Attacks on gas stoves are not really about health

By Steve Goreham

Originally published in Judge Washington.

Earlier this month, the Consumer Product Safety Commission (CPSC) announced that indoor gas stoves emit harmful pollution. Some studies suggest that the use of gas can cause respiratory diseases. CPSC is considering restrictions on gas stoves, including possible bans on new residential construction. But the attacks on gas stoves are based on dubious science and are largely motivated by unrelated health concerns.

CPSC is said to be considering act on gas stove since October. Richard Trumpka, Jr., CPSC commissioner, stated “This is a hidden danger. Any option is on the table. Unsafe products may be banned.” Two recent studies stand out in the agency’s interest. The first, published last January by Eric Lebel and others, found that gas stoves and ovens emit dangerous levels of methane and nitrogen dioxide (NO2). The second, published last December by Talor Gruenwald and others, estimate that 12.7% of asthma cases in children in the US are caused by gas stove use.

Nitrogen oxide (NO) is generated at combustion temperatures above 1,600oC by breaking down nitrogen molecules in the air. Modern furnace flame reaches temperatures above 1,600oC, produces NO. Nitrogen oxide then combines with oxygen to form nitrogen dioxide, a pollutant. But the amount NO2 generated by the stove is very small, only parts per billion (ppb).

Lebel’s research measured nitrogen dioxide levels of 100 ppb in the kitchen, but this was after sealing the room with plastic—an unrealistic artificial condition. Another subjects find ARE NOT2 peaks of 34 ppb after several hours of using the stove and oven. This is below the 53 ppb limit of the Environmental Protection Agency’s National Ambient Air Quality Standard. EPA Statuses that, because NO2 levels below 50 ppb, “No health impact on air quality in this range.” Most of learn No dangerous levels of NO . were found2 from using the kitchen.

However, research by Gruenwald claims that nitrogen dioxide from gas stoves is linked to asthma in children. It used Statistical analysis to find the association between stoves and asthma in children in the US. But the study itself says it looked at 27 other studies involving gas stoves, and none reported “an association between gas stove use and asthma in children.” In addition, the Centers for Disease Control report that asthma attacks and asthma hospitalizations among U.S. children have decreased since 2001, while U.S. natural gas consumption rose 38 percent over the same period.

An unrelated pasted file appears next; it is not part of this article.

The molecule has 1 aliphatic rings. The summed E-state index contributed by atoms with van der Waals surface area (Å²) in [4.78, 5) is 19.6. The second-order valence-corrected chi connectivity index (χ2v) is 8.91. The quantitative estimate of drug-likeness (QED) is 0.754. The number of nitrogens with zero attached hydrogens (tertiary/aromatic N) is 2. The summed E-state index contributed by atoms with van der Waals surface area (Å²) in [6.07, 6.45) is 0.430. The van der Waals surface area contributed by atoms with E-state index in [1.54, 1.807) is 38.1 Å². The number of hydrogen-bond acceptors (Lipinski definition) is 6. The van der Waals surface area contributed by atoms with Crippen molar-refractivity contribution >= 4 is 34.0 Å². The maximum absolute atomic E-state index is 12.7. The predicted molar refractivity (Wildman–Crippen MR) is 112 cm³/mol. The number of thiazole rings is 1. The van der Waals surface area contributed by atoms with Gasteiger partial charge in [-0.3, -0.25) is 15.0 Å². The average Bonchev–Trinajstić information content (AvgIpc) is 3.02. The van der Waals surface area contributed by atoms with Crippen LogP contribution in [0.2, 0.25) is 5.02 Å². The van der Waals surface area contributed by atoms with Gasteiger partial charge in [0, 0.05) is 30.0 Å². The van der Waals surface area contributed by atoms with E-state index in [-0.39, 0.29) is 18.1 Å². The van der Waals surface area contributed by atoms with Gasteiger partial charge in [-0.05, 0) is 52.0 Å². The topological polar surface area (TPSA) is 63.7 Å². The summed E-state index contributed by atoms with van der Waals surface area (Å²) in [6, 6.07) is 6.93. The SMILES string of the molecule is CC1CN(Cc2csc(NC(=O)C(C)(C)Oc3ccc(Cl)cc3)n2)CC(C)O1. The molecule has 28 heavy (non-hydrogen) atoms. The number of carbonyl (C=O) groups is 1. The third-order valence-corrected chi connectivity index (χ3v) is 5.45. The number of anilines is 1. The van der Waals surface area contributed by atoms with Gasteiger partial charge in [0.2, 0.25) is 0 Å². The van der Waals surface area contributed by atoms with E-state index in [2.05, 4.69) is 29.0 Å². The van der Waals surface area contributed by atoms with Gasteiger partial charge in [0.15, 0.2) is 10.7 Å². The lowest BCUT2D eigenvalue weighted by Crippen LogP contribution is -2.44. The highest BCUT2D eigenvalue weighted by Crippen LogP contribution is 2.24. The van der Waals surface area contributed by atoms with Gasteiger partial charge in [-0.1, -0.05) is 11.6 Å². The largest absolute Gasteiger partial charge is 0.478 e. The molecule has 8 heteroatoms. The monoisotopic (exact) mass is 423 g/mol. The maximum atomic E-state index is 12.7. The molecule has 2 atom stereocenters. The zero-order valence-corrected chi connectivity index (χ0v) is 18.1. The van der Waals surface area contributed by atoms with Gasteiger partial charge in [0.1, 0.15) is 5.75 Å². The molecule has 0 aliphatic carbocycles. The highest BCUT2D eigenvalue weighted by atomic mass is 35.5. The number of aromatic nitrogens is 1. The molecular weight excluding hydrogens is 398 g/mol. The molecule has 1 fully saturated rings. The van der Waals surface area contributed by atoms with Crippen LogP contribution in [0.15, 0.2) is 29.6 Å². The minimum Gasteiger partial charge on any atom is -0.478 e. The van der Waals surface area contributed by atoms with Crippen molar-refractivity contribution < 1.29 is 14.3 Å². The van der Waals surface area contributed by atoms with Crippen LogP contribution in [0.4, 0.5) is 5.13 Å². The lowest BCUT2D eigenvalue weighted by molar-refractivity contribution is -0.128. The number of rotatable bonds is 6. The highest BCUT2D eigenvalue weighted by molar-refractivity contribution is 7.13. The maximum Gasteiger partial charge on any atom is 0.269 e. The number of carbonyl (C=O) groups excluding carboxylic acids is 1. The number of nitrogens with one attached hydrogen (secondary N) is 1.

Could the health concerns over gas stoves represent a larger problem? For more than a decade, environmentalists have pushed for the “electrification” of homes. Historically, the term “electrification” meant extending the electricity grid to rural areas and homes without electricity. But the renewable energy movement has redefined electrification as electrifying everything. As they see it, electrifying homes means replacing gas stoves, fireplaces, water heaters and even propane ovens with electrical appliances. They say this is necessary to reduce greenhouse gas emissions and tackle anthropogenic climate change.

Talor Gruenwald, lead author of the Childhood Asthma Study in the United States, was employed by the Rocky Mountain Institute, which also funded the study. For three decades, the institute has researched programs to combat global warming. Eric Lebel is a researcher at Stanford University, with articles on methane emissions from oil and gas wells, gas water heaters, and gas stoves. His goal seems to be to combat global warming through the electrification of homes by claiming harmful health effects from gas appliances.

The Netherlands and the UK are now calling on their residents to replace gas appliances with electric ones and heat pumps as part of a net-zero emissions program. These policies were passed even though 92% of households in the Netherlands use gas heat and 78% of households in the UK use gas. The Netherlands aims to disconnect gas lines from eight million households by 2050.

An electrification war rages in the United States. Cities in seven states—California, Colorado, Massachusetts, New York, Oregon, Vermont, and Washington—have establish Prohibit gas appliances in new construction. But in contrast, 19 other recent states promulgate laws that prevent local governments from banning natural gas and propane, or “decreasing consumers’ ability to choose utility services.” Four other states have proposed legislation banning local government bans.

Residents pay significantly more utility bills with electrical appliances. For example, in 2020, the average price of civil natural gas in California is $14.14 per million British Thermal Units (Btu). For a new natural gas burner or water heater that is 95 percent efficient, this means a cost of just under $13 per million Btu. California’s 2020 price of residential electricity is 20.51 cents per kWh, or a cost of $60.11 per million Btu. California residents can pay up to four times as much to operate an electric stove, water heater or electric heating, compared to gas appliances.

Banning gas stoves would increase homeowners’ costs and reduce choices without a marked improvement in health.

Steve Goreham is an environmental, business and public policy speaker and author of book Outside the Green Box: Rethinking Sustainable Development.


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